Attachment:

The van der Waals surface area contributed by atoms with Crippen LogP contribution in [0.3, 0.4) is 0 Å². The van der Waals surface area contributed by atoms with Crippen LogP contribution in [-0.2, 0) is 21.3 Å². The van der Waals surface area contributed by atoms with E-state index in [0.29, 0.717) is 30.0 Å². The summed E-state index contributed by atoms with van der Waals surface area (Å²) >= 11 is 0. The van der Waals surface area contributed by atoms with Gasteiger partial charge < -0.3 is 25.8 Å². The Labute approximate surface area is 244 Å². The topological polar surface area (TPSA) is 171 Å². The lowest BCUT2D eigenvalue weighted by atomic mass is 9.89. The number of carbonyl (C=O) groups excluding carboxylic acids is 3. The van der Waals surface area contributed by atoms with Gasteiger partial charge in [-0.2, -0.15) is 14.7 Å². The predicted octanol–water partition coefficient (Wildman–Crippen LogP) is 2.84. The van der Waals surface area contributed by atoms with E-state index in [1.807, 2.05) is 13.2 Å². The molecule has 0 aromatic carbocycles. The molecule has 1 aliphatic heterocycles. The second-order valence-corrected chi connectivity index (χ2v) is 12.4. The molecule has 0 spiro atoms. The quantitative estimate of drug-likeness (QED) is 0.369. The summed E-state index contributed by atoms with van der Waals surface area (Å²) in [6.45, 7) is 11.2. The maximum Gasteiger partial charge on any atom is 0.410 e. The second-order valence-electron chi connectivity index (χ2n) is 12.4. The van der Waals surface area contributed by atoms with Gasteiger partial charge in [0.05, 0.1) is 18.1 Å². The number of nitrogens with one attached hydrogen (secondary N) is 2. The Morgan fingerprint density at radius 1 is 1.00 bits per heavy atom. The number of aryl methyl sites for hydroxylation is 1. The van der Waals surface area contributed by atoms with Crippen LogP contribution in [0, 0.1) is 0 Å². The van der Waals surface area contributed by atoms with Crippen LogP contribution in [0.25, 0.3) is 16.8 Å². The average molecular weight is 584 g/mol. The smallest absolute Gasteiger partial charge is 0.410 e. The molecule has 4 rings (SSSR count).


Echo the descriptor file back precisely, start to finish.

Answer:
The van der Waals surface area contributed by atoms with Crippen LogP contribution in [0.3, 0.4) is 0 Å². The van der Waals surface area contributed by atoms with Crippen LogP contribution in [-0.2, 0) is 21.3 Å². The van der Waals surface area contributed by atoms with E-state index in [0.29, 0.717) is 30.0 Å². The summed E-state index contributed by atoms with van der Waals surface area (Å²) >= 11 is 0. The van der Waals surface area contributed by atoms with Gasteiger partial charge < -0.3 is 25.8 Å². The Labute approximate surface area is 244 Å². The topological polar surface area (TPSA) is 171 Å². The lowest BCUT2D eigenvalue weighted by atomic mass is 9.89. The number of carbonyl (C=O) groups excluding carboxylic acids is 3. The van der Waals surface area contributed by atoms with Gasteiger partial charge in [-0.2, -0.15) is 14.7 Å². The predicted octanol–water partition coefficient (Wildman–Crippen LogP) is 2.84. The van der Waals surface area contributed by atoms with E-state index in [1.807, 2.05) is 13.2 Å². The molecule has 0 aromatic carbocycles. The molecule has 1 aliphatic heterocycles. The second-order valence-corrected chi connectivity index (χ2v) is 12.4. The molecule has 0 spiro atoms. The quantitative estimate of drug-likeness (QED) is 0.369. The summed E-state index contributed by atoms with van der Waals surface area (Å²) in [6.45, 7) is 11.2. The maximum Gasteiger partial charge on any atom is 0.410 e. The second-order valence-electron chi connectivity index (χ2n) is 12.4. The van der Waals surface area contributed by atoms with Gasteiger partial charge in [0.05, 0.1) is 18.1 Å². The number of nitrogens with one attached hydrogen (secondary N) is 2. The Morgan fingerprint density at radius 1 is 1.00 bits per heavy atom. The number of aryl methyl sites for hydroxylation is 1. The van der Waals surface area contributed by atoms with Crippen LogP contribution in [0, 0.1) is 0 Å². The van der Waals surface area contributed by atoms with Crippen LogP contribution in [0.25, 0.3) is 16.8 Å². The average molecular weight is 584 g/mol. The smallest absolute Gasteiger partial charge is 0.410 e. The molecule has 4 rings (SSSR count).